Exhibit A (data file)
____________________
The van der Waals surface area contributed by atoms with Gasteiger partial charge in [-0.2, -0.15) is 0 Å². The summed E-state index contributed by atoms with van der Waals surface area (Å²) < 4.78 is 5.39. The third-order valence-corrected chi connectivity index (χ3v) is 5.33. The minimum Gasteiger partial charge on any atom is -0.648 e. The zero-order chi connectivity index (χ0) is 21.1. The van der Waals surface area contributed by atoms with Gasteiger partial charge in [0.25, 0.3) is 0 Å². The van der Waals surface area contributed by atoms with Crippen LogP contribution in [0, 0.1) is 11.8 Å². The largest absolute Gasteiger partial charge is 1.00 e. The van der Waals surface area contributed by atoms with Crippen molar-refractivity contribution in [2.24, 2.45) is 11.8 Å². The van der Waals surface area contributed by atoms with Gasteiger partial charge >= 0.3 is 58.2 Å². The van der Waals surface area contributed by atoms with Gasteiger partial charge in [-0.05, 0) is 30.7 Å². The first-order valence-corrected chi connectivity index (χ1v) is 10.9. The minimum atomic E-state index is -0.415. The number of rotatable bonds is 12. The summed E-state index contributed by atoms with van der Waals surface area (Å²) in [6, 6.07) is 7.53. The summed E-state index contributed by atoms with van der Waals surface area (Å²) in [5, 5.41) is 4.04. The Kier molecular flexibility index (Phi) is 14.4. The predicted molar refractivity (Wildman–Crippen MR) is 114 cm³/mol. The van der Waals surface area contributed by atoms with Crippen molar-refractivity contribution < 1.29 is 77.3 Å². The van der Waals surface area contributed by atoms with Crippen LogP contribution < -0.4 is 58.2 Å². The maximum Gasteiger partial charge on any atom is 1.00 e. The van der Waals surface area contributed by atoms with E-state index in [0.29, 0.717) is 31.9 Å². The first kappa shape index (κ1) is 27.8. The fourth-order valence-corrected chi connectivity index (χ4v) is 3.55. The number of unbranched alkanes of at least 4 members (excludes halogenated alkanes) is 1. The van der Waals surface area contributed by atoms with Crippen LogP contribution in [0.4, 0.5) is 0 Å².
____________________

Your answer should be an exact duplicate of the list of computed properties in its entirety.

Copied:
The van der Waals surface area contributed by atoms with Gasteiger partial charge in [-0.2, -0.15) is 0 Å². The summed E-state index contributed by atoms with van der Waals surface area (Å²) < 4.78 is 5.39. The third-order valence-corrected chi connectivity index (χ3v) is 5.33. The minimum Gasteiger partial charge on any atom is -0.648 e. The zero-order chi connectivity index (χ0) is 21.1. The van der Waals surface area contributed by atoms with Gasteiger partial charge in [0.25, 0.3) is 0 Å². The van der Waals surface area contributed by atoms with Crippen LogP contribution in [0, 0.1) is 11.8 Å². The largest absolute Gasteiger partial charge is 1.00 e. The van der Waals surface area contributed by atoms with Crippen molar-refractivity contribution in [2.24, 2.45) is 11.8 Å². The van der Waals surface area contributed by atoms with Gasteiger partial charge >= 0.3 is 58.2 Å². The van der Waals surface area contributed by atoms with Gasteiger partial charge in [-0.05, 0) is 30.7 Å². The first-order valence-corrected chi connectivity index (χ1v) is 10.9. The minimum atomic E-state index is -0.415. The number of rotatable bonds is 12. The summed E-state index contributed by atoms with van der Waals surface area (Å²) in [6, 6.07) is 7.53. The summed E-state index contributed by atoms with van der Waals surface area (Å²) in [5, 5.41) is 4.04. The Kier molecular flexibility index (Phi) is 14.4. The predicted molar refractivity (Wildman–Crippen MR) is 114 cm³/mol. The van der Waals surface area contributed by atoms with Crippen molar-refractivity contribution < 1.29 is 77.3 Å². The van der Waals surface area contributed by atoms with Crippen LogP contribution < -0.4 is 58.2 Å². The maximum Gasteiger partial charge on any atom is 1.00 e. The van der Waals surface area contributed by atoms with E-state index in [0.29, 0.717) is 31.9 Å². The first kappa shape index (κ1) is 27.8. The fourth-order valence-corrected chi connectivity index (χ4v) is 3.55. The number of unbranched alkanes of at least 4 members (excludes halogenated alkanes) is 1. The van der Waals surface area contributed by atoms with Crippen LogP contribution in [0.4, 0.5) is 0 Å².